On 17 June, the Community of European Railway and Infrastructure Companies (CER) celebrated its 25-year anniversary in Brussels in the presence of a large number of guests, representatives from the European rail sector, policy makers and key figures who contributed to the development of CER and transport policy throughout the last 25 years.
Back in 1988, 14 European railway companies felt the need to establish a stronger link with the European institutions following increasingly significant political developments in transport. As a result, CER was founded as an independent group of the International Union of Railways (UIC) with its own offices in Brussels.
Soon after this, in 1991, the European Commission began the first of its initiatives to regulate the railway sector by adopting the foundation for rail market opening, the 91/440/EEC Directive. CER became an independent body in 1996 and the membership grew rapidly to its current level of 81 railway undertakings, infrastructure companies and vehicle leasing companies.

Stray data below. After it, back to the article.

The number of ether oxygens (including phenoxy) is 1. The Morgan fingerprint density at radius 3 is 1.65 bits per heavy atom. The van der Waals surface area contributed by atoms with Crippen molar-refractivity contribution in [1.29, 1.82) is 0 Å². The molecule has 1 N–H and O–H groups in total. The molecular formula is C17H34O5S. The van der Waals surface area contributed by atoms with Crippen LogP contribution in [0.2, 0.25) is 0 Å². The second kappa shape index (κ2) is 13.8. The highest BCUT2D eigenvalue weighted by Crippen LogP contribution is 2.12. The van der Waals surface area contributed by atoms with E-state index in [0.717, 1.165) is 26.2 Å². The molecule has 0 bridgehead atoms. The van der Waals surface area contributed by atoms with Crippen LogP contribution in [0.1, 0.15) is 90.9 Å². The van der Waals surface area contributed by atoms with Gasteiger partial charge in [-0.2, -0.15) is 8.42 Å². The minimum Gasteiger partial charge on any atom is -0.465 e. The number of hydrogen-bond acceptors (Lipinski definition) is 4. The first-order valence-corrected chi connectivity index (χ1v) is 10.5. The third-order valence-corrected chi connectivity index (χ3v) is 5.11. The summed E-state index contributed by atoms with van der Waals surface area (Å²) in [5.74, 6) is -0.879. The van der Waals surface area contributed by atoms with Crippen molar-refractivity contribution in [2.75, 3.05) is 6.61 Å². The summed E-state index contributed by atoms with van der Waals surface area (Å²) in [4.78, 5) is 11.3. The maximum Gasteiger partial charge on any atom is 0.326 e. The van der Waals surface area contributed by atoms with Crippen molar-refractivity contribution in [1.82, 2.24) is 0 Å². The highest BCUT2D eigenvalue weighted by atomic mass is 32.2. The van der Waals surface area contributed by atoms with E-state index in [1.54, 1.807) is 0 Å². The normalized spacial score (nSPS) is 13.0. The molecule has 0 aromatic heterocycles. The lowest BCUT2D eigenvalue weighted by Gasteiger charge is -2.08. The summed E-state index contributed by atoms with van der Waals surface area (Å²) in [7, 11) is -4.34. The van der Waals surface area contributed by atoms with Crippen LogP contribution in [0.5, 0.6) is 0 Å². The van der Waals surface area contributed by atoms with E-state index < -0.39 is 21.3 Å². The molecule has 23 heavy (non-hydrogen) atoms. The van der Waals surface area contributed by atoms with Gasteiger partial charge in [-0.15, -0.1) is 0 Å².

During the celebration ceremony, a number of high-level speakers, moderated by Libor Lochman, Executive Director of CER, took the floor to address the main challenges for CER and the European railway policy today: Dr Angelika Schlunck, Director of the Representation of the Free State of Bavaria to the EU – who was hosting the celebratory event – Siim Kallas, European Commission Vice President in charge of Transport, Brian Simpson, MEP, Chairman of the European Parliament on Committee on Transport and Tourism, Mauro Moretti, CEO of Italian Railways (FS) and current CER Chairman (as well as UIC Vice Chairman), Karel Vinck, former CER Chairman and Johannes Ludewig, former CER Executive Director.
UIC, as the mother organisation of CER from 1988 and then a close cooperation partner as CER became independent, extends its warmest congratulations and wishes to CER Chairman, Executive Director and entire team in Brussels. Fruitful synergies between CER as the political railway association and UIC as the technical international platform, will allow railways to tackle the main challenges of the next decades to come, for society’s greatest benefit.